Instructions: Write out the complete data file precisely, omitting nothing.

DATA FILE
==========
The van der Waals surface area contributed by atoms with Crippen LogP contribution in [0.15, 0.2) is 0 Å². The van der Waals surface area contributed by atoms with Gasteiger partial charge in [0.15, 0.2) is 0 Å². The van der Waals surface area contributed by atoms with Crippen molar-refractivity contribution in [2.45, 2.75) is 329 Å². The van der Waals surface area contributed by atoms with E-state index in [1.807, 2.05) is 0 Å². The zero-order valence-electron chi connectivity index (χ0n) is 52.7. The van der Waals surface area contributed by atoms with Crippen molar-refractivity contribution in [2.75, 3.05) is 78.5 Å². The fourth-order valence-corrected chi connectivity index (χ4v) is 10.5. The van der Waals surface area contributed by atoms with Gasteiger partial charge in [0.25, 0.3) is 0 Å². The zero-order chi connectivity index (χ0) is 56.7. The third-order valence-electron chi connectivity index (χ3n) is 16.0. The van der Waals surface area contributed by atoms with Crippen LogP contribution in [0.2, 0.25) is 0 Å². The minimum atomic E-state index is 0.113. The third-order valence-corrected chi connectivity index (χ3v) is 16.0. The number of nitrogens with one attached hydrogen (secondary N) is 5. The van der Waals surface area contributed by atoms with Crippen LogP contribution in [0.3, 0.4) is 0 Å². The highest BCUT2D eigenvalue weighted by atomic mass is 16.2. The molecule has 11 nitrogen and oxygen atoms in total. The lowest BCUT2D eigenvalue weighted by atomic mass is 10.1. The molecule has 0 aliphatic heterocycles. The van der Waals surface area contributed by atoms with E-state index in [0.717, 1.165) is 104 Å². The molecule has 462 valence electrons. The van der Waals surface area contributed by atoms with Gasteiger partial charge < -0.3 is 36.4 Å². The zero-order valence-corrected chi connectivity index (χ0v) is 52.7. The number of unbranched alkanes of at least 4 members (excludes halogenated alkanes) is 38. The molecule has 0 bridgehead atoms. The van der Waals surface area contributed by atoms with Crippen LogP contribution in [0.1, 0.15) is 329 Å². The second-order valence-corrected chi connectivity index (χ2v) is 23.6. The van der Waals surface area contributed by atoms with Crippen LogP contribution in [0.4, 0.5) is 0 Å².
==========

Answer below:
The van der Waals surface area contributed by atoms with Crippen LogP contribution in [0.15, 0.2) is 0 Å². The van der Waals surface area contributed by atoms with Gasteiger partial charge in [0.15, 0.2) is 0 Å². The van der Waals surface area contributed by atoms with Crippen molar-refractivity contribution in [2.45, 2.75) is 329 Å². The van der Waals surface area contributed by atoms with E-state index in [1.807, 2.05) is 0 Å². The zero-order valence-electron chi connectivity index (χ0n) is 52.7. The van der Waals surface area contributed by atoms with Crippen molar-refractivity contribution in [2.75, 3.05) is 78.5 Å². The fourth-order valence-corrected chi connectivity index (χ4v) is 10.5. The van der Waals surface area contributed by atoms with Gasteiger partial charge in [0.25, 0.3) is 0 Å². The zero-order chi connectivity index (χ0) is 56.7. The third-order valence-electron chi connectivity index (χ3n) is 16.0. The van der Waals surface area contributed by atoms with Crippen LogP contribution in [0.2, 0.25) is 0 Å². The minimum atomic E-state index is 0.113. The third-order valence-corrected chi connectivity index (χ3v) is 16.0. The number of nitrogens with one attached hydrogen (secondary N) is 5. The van der Waals surface area contributed by atoms with Crippen LogP contribution in [0.3, 0.4) is 0 Å². The highest BCUT2D eigenvalue weighted by atomic mass is 16.2. The molecule has 11 nitrogen and oxygen atoms in total. The lowest BCUT2D eigenvalue weighted by atomic mass is 10.1. The molecule has 0 aliphatic heterocycles. The van der Waals surface area contributed by atoms with E-state index in [0.717, 1.165) is 104 Å². The molecule has 462 valence electrons. The van der Waals surface area contributed by atoms with Gasteiger partial charge < -0.3 is 36.4 Å². The zero-order valence-corrected chi connectivity index (χ0v) is 52.7. The number of unbranched alkanes of at least 4 members (excludes halogenated alkanes) is 38. The molecule has 0 bridgehead atoms. The van der Waals surface area contributed by atoms with Crippen LogP contribution in [0.1, 0.15) is 329 Å². The second-order valence-corrected chi connectivity index (χ2v) is 23.6. The van der Waals surface area contributed by atoms with Crippen LogP contribution in [0.4, 0.5) is 0 Å².